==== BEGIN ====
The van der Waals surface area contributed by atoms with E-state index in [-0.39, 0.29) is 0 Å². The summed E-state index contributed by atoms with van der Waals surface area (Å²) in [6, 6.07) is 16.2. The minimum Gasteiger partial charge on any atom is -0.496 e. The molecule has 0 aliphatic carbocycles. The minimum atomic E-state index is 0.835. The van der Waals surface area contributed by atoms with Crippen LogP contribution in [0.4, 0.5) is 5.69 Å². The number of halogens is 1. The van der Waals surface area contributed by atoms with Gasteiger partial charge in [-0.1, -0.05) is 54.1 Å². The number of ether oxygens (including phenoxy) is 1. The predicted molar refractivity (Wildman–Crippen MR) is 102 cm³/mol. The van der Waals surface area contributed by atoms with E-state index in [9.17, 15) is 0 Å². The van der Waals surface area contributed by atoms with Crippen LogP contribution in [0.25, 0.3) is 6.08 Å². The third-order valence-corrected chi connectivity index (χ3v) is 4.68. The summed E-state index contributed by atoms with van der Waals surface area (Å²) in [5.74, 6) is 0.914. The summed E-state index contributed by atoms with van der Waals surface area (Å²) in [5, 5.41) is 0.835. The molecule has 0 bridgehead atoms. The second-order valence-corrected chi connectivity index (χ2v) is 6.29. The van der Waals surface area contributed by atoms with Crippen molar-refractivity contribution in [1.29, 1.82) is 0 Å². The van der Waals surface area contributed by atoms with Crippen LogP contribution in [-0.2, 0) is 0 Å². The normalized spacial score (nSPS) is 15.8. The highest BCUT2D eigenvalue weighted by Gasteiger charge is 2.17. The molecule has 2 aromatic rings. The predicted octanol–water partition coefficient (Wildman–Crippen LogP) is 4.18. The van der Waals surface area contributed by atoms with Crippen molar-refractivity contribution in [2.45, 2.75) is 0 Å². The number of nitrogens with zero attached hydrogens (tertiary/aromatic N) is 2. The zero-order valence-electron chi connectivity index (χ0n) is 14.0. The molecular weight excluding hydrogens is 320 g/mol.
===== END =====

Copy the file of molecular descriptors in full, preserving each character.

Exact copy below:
The van der Waals surface area contributed by atoms with E-state index in [-0.39, 0.29) is 0 Å². The summed E-state index contributed by atoms with van der Waals surface area (Å²) in [6, 6.07) is 16.2. The minimum Gasteiger partial charge on any atom is -0.496 e. The molecule has 0 aliphatic carbocycles. The minimum atomic E-state index is 0.835. The van der Waals surface area contributed by atoms with Crippen LogP contribution in [0.4, 0.5) is 5.69 Å². The number of halogens is 1. The van der Waals surface area contributed by atoms with Gasteiger partial charge in [-0.1, -0.05) is 54.1 Å². The number of ether oxygens (including phenoxy) is 1. The predicted molar refractivity (Wildman–Crippen MR) is 102 cm³/mol. The van der Waals surface area contributed by atoms with E-state index in [9.17, 15) is 0 Å². The van der Waals surface area contributed by atoms with Crippen LogP contribution in [0.25, 0.3) is 6.08 Å². The third-order valence-corrected chi connectivity index (χ3v) is 4.68. The summed E-state index contributed by atoms with van der Waals surface area (Å²) in [5.74, 6) is 0.914. The summed E-state index contributed by atoms with van der Waals surface area (Å²) in [5, 5.41) is 0.835. The molecule has 0 bridgehead atoms. The second-order valence-corrected chi connectivity index (χ2v) is 6.29. The van der Waals surface area contributed by atoms with Crippen molar-refractivity contribution in [1.29, 1.82) is 0 Å². The van der Waals surface area contributed by atoms with Crippen LogP contribution in [-0.2, 0) is 0 Å². The normalized spacial score (nSPS) is 15.8. The highest BCUT2D eigenvalue weighted by Gasteiger charge is 2.17. The molecule has 2 aromatic rings. The predicted octanol–water partition coefficient (Wildman–Crippen LogP) is 4.18. The van der Waals surface area contributed by atoms with Crippen molar-refractivity contribution in [2.45, 2.75) is 0 Å². The number of nitrogens with zero attached hydrogens (tertiary/aromatic N) is 2. The zero-order valence-electron chi connectivity index (χ0n) is 14.0. The molecular weight excluding hydrogens is 320 g/mol.